IRAQIS HAVE given the world another inspiring demonstration of their willingness to risk their lives to vote on the future of their country. Some 10 million people reportedly participated in Saturday's referendum on a new constitution, significantly more than voted in last January's elections. Though turnout was uneven, large numbers of Sunni voters chose to join the political process for the first time -- a hopeful sign that the community that harbors the Iraqi insurgency may eventually choose democracy over armed struggle. The success of U.S. and Iraqi troops in securing the polling places and preventing major attacks amounted to a significant military victory and should encourage still more voters in the next round of elections.
The results of the referendum nevertheless vividly demonstrated the political gulf that Iraqis must bridge in the coming months if they are to avoid partition and civil war. Officials said yesterday that the constitution appeared to have been ratified, though official results were not available. More significant than approval of a document already stripped of much of its substance, however, was the demonstration of mass opinion among Iraq's various communities -- in the case of minority Sunnis, the first since the fall of Saddam Hussein. While 97 percent of voters reportedly favored the constitution in Shiite Basra and 98 percent voted yes in the Kurdish province of Sulaimaniyah, 97 percent of the approximately 100,000 Sunni voters in the city of Fallujah were opposed. Two Sunni-dominated provinces where the insurgency is strongest rejected the constitution overwhelmingly, yet must now, in theory, be governed by it. In practice, this won't work: Unless more Sunni support can be obtained for the emerging political system, it won't take hold, no matter how many elections occur.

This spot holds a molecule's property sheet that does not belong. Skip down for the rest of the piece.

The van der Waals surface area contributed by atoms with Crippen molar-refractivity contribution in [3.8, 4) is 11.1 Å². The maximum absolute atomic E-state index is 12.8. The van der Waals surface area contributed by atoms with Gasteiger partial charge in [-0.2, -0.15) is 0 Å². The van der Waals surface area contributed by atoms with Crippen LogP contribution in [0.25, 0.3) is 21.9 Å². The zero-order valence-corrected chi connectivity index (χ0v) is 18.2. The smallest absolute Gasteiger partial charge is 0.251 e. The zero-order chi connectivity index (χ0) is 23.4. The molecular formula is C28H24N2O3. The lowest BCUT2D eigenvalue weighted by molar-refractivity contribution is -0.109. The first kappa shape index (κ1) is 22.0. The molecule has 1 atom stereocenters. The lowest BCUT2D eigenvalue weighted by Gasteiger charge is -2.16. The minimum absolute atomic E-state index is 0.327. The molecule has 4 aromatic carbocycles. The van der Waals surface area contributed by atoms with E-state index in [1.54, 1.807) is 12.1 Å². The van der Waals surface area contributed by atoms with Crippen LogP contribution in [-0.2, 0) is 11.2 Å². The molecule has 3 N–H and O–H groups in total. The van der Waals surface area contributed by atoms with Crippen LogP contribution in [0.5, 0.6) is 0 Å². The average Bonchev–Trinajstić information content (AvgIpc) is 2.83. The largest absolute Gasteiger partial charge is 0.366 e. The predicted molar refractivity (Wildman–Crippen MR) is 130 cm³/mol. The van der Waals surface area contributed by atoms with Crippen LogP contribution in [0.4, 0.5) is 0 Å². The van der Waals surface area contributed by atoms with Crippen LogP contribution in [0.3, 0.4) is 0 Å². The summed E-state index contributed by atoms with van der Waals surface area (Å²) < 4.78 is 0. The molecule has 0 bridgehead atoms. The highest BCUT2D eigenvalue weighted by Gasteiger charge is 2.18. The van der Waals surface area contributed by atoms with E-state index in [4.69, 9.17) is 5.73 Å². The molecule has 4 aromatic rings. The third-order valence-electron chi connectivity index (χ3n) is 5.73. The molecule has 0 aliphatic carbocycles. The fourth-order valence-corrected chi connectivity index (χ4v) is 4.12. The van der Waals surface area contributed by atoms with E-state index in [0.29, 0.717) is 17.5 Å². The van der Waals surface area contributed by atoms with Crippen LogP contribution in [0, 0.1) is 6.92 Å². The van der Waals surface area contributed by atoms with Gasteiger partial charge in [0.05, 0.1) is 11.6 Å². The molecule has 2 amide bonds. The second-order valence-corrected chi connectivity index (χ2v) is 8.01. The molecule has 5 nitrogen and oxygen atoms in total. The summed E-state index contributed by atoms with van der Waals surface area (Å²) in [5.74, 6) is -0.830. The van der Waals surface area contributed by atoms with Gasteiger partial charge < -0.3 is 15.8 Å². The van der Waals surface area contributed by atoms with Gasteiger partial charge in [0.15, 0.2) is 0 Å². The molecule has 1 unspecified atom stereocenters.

The Bush administration sometimes appears to understand this problem. It is certainly the case that its ambassador in Baghdad, Zalmay Khalilzad, has been working as hard, or harder, than any Iraqi politician to forge an agreement among Sunnis, Shiites and Kurds. Yet at other times President Bush and his senior aides publicly praise and defend the extreme form of "federalism" written into the constitution by Shiites and Kurds -- even though it is that agenda that fuels Sunni opposition and threatens to tear the country apart. Mr. Khalilzad succeeded last week in persuading the Shiites and Kurds to agree on the formation of a committee with Sunnis to discuss constitutional changes next year. But he apparently has made no headway on the underlying issues.
That means the crucial political challenges of the coming two months will be ensuring security and the fullest possible participation in scheduled parliamentary elections on Dec. 15 and drawing Shiite and Kurdish leaders back from the precipice to which they have led the country. Sunni leaders must be urged to set aside disappointment over their failure to defeat the constitution and begin their parliamentary campaigns. It will help if any irregularities or charges of fraud in Saturday's vote are vigorously investigated, and a strong international monitoring operation is established for the December vote. The United States, meanwhile, must make clear to Shiite and Kurdish leaders, and to Iraqis as a whole, that it will not support the de facto partition of the country or sacrifice U.S. lives to defend ministates created along ethnic and religious lines. Any notion that such a division of Iraq could be made to work ought to have been settled by Saturday's vote: The overwhelming majority of Iraqi Sunnis have sent the message that it is unacceptable.